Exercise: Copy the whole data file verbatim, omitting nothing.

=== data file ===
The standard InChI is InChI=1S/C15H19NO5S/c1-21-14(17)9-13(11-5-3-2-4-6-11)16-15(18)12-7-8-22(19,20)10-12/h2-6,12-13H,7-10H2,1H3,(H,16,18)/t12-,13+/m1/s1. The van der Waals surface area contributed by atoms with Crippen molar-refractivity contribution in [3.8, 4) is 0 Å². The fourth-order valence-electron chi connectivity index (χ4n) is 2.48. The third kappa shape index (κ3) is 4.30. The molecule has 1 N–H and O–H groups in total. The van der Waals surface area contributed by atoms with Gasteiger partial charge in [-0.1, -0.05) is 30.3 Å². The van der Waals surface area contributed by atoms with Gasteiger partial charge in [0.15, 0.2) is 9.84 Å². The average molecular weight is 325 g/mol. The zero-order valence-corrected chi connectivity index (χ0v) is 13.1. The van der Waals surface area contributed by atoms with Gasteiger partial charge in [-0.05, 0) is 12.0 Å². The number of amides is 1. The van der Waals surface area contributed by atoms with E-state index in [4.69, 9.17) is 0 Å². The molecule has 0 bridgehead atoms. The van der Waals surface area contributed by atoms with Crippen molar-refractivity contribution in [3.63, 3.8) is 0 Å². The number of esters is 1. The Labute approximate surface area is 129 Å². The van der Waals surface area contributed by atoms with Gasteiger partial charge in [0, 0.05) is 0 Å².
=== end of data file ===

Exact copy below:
The standard InChI is InChI=1S/C15H19NO5S/c1-21-14(17)9-13(11-5-3-2-4-6-11)16-15(18)12-7-8-22(19,20)10-12/h2-6,12-13H,7-10H2,1H3,(H,16,18)/t12-,13+/m1/s1. The van der Waals surface area contributed by atoms with Crippen molar-refractivity contribution in [3.8, 4) is 0 Å². The fourth-order valence-electron chi connectivity index (χ4n) is 2.48. The third kappa shape index (κ3) is 4.30. The molecule has 1 N–H and O–H groups in total. The van der Waals surface area contributed by atoms with Gasteiger partial charge in [-0.1, -0.05) is 30.3 Å². The van der Waals surface area contributed by atoms with Gasteiger partial charge in [0.15, 0.2) is 9.84 Å². The average molecular weight is 325 g/mol. The zero-order valence-corrected chi connectivity index (χ0v) is 13.1. The van der Waals surface area contributed by atoms with Gasteiger partial charge in [-0.05, 0) is 12.0 Å². The number of amides is 1. The van der Waals surface area contributed by atoms with E-state index in [4.69, 9.17) is 0 Å². The molecule has 0 bridgehead atoms. The van der Waals surface area contributed by atoms with Crippen molar-refractivity contribution in [3.63, 3.8) is 0 Å². The number of esters is 1. The Labute approximate surface area is 129 Å². The van der Waals surface area contributed by atoms with Gasteiger partial charge in [0, 0.05) is 0 Å².